Hand and Forearm Postop Instructions
This is an outline of instructions and information for post-operative hand, wrist and elbow surgical patients. Although you may have been told different information from friends or others, please follow these instructions specifically; and if you have any questions, contact our office. These instructions pertain to most hand and upper extremity procedures. If your particular procedure and instructions differ you will be appropriately informed.
Pain and Swelling:
The goal of pain medication is to reduce your pain and make you more comfortable. Pain medication may not completely relieve all discomfort. Control of swelling is an important part of pain control. To reduce swelling and pain:
- Use pillow to elevate the hand 10-14 inches above heart level. (An example would be like holding a can of soda to your mouth)
- If you are in a splint and it is positioned so that one or more of your fingers are free, we encourage gentle movement of the free fingers while in the dressing. If your splint blocks motion it is deliberate and we ask that finger and / or hand motion is avoided. Also, if the splint does not include the elbow straighten and bend the elbow 4-5 times daily to prevent stiffness.
- Use ice packs over the affected area (on the soft side of the dressings is preferred – if there is one) for 10 minute intervals every hour while the hand is elevated. Be careful, however, to keep the dressing dry! You may be given an arm sling post surgery. Use arm sling only when ambulating for long periods of time. Otherwise, elevate as directed above. Continued use of sling does not provide proper elevation of extremity to prevent swelling.
- The anesthesiologist may have given you a nerve block (an injection in your neck), to numb your hand and arm. This is to help control your pain. Therefore, it is normal to experience some numbness and tingling in your arm and fingers up to approximately 18 hours after surgery. You may also not be able to move your hand or fingers while the block is working which is normal. The block typically lasts 12-24 hours.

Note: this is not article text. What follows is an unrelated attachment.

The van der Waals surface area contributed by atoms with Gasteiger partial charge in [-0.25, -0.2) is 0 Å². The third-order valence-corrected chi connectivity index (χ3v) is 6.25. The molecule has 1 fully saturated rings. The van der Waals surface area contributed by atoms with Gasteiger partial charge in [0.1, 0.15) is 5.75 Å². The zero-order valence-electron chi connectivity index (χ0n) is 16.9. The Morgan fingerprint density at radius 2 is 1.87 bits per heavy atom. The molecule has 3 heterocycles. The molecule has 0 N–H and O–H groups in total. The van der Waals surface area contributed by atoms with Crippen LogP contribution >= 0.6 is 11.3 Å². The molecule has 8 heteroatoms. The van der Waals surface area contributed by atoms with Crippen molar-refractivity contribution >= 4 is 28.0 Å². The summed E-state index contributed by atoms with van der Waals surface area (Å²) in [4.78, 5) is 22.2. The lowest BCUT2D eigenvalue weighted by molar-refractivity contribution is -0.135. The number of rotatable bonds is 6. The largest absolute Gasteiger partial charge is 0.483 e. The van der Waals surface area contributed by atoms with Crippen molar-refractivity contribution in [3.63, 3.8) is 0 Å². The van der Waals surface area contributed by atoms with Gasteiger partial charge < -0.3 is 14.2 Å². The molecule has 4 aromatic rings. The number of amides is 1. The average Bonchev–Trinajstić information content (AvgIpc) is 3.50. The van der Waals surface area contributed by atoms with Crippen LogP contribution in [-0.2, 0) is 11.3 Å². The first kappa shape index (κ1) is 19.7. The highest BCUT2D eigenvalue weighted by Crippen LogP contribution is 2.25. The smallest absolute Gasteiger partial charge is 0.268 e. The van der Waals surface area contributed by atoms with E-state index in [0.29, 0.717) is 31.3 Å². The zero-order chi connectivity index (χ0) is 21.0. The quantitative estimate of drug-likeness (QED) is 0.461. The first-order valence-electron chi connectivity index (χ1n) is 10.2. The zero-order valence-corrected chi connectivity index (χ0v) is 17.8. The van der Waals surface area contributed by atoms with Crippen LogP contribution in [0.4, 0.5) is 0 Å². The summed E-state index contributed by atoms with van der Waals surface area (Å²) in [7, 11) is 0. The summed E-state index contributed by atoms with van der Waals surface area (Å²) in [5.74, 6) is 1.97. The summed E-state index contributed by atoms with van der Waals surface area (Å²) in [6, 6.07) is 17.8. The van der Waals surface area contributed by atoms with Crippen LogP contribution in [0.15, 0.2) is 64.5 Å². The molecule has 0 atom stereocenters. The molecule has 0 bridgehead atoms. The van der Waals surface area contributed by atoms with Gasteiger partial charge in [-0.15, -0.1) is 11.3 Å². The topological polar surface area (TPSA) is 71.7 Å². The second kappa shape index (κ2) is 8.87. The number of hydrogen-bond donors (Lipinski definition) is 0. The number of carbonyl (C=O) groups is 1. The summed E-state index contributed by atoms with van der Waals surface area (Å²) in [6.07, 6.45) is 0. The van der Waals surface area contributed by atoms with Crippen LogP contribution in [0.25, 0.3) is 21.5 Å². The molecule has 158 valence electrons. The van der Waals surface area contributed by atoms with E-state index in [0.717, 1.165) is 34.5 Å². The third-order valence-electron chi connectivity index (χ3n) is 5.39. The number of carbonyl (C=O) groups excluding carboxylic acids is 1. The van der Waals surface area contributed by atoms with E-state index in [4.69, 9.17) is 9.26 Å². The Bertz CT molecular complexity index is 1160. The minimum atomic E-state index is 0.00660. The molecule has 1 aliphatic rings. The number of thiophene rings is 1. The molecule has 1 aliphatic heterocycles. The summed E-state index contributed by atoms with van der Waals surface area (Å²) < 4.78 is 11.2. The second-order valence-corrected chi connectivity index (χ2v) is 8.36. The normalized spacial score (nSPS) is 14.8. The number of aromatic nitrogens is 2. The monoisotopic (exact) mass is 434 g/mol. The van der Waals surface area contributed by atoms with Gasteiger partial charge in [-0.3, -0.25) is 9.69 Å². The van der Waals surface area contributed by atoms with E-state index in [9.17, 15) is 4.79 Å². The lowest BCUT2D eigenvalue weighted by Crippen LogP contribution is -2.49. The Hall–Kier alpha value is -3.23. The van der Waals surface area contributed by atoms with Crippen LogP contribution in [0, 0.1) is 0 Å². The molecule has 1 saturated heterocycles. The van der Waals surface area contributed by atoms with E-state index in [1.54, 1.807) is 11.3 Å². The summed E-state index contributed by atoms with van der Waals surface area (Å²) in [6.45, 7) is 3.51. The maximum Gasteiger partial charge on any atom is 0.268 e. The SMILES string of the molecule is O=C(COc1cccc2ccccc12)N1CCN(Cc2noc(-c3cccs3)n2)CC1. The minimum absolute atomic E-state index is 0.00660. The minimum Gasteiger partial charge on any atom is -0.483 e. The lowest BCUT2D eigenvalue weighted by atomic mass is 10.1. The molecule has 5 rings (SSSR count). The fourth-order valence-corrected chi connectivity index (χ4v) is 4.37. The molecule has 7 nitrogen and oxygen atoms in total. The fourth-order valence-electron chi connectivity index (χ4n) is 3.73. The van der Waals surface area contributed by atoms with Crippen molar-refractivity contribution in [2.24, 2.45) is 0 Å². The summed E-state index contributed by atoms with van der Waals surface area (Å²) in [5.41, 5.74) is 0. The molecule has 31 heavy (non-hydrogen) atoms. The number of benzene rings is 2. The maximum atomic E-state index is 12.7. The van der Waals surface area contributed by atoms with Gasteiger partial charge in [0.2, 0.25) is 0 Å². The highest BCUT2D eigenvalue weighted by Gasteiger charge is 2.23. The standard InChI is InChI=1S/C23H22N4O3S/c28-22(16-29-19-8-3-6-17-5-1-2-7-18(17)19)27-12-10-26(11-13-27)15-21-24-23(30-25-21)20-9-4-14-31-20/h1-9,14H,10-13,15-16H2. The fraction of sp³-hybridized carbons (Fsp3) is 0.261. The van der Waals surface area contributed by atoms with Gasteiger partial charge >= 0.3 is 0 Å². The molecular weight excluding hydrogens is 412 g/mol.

**DO NOT WAIT FOR THE BLOCK TO WEAR OFF TO START YOUR PAIN MEDICATIONS. IT IS RECOMMENDED THAT YOU START THESE IMMEDIATELY WHEN YOU GET HOME TO AVOID A PERIOD OF UNCOMFORTABLENESS
The purpose of dressings and splints is to immobilize and protect the surgery area, and to promote healing. You may take a shower or bath with your dressing and/or splint on, but keep it clean and dry. Wrap the area in a plastic bag or you may use Glad Press and Seal to cover the dressing and splint. If your dressing or splint becomes soaked, you should phone our office as soon as possible. Unless instructed otherwise by your doctor, do not remove your own dressing or splint. They will be changed at your physician or therapist appointment. There may be some bloody spotting on the dressing initially; this is normal. Excessive bleeding that soaks the dressing must be reported to us.
It is not recommended that you drive while taking narcotic medications or if you feel inhibited from your surgery.
Clear liquids and then advance as tolerated.
Pain: ___Norco 10/325 1-2 every 4-6 hours as needed ____Percocet 10/325 1-2 every 4-6 hours as needed
Nausea: Phenergan 25mg every 6-8 hours as needed
Gradually wean to extra strength Tylenol as needed for pain. Ibuprofen (Advil/Motrin) can be taken up to 600 mg every 6 hours with food in addition to your pain medication. DO NOT TAKE ADDITIONAL IBUPROFEN IF YOU HAVE A HISTORY OF STOMACH ULCERS OR ARE TAKING BLOOD THINNERS LIKE COUMADIN OR PLAVIX.
Notify Dr. Badman immediately if any of the following occur:
- Excessive bleeding
- Excessive non-bloody wound drainage beyond the first 3-4 days
- Poor pain control
- Persistent numbness or tingling of the hand
- Fever > 101.5oF after postoperative day #3
- Increased redness along incision
- Any other concerns / questions
Follow Up with Dr. Badman as scheduled on your appointment card provided today
Call 317-208-3866 to verify time if unsure. After hours call 317-745-4451 and have the operator page Dr. Badman for concerns.